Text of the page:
It seems obvious, but some employers often forget that the punishment must fit the crime when it comes to issues of conduct. The true legal test is whether the decision was within the band of reasonable responses for the employer to take.
I was speaking to someone today who had an employee caught stealing and who admitted the offence. They were advised (and not by us, I hasten to add) to issue a warning. Very safe advice but theft is Gross Misconduct and could warrant dismissal or a final written warning. The other extreme is where we acted for an employee who was dismissed for Gross Misconduct when one of her direct reports told her wrongly that something had been done. The punishment did not fit the crime in that case.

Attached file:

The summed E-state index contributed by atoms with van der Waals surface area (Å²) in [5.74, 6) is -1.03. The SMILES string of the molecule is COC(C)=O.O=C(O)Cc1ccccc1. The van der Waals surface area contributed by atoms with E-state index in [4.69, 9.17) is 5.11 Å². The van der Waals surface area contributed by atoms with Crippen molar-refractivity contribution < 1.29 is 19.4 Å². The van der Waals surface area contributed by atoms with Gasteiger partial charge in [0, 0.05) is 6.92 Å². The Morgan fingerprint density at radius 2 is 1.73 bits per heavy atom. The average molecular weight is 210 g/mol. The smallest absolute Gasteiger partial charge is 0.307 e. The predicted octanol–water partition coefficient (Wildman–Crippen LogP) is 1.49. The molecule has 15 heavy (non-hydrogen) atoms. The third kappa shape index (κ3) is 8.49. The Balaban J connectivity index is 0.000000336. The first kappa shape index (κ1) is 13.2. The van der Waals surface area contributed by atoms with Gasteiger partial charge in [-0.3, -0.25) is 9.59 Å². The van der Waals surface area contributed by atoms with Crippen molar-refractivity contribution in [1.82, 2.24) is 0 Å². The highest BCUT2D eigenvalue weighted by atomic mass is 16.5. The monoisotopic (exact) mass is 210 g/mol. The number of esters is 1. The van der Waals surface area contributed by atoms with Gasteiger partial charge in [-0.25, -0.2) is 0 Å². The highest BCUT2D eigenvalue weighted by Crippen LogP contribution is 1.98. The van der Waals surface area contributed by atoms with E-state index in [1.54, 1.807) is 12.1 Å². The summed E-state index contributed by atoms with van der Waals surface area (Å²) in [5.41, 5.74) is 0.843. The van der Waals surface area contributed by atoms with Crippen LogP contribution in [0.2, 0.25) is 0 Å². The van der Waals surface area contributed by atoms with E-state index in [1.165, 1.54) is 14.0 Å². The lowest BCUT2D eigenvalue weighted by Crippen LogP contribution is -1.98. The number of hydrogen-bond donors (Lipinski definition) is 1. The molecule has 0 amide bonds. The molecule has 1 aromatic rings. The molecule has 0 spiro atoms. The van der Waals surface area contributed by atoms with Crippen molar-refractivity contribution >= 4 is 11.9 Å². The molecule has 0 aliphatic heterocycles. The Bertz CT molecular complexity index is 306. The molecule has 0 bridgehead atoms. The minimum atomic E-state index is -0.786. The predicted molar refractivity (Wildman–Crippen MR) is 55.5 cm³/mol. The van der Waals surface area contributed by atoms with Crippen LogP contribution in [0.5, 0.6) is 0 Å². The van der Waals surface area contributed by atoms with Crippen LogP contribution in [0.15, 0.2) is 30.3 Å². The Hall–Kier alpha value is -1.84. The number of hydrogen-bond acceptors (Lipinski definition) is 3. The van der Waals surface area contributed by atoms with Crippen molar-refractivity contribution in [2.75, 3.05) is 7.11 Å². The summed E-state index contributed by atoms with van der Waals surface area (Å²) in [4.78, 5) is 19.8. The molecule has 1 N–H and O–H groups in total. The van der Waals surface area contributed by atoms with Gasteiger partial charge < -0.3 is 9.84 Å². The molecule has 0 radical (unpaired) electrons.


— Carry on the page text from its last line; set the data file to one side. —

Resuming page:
When carrying out training for employer clients, one exercise we sometimes do with management is getting them to distinguish between red and yellow card offences, to use a football term. It is suprising how lenient some are and how extreme others are. If in doubt seek advice, otherwise you could be left with a problem employee you do not want or be facing a Tribunal claim!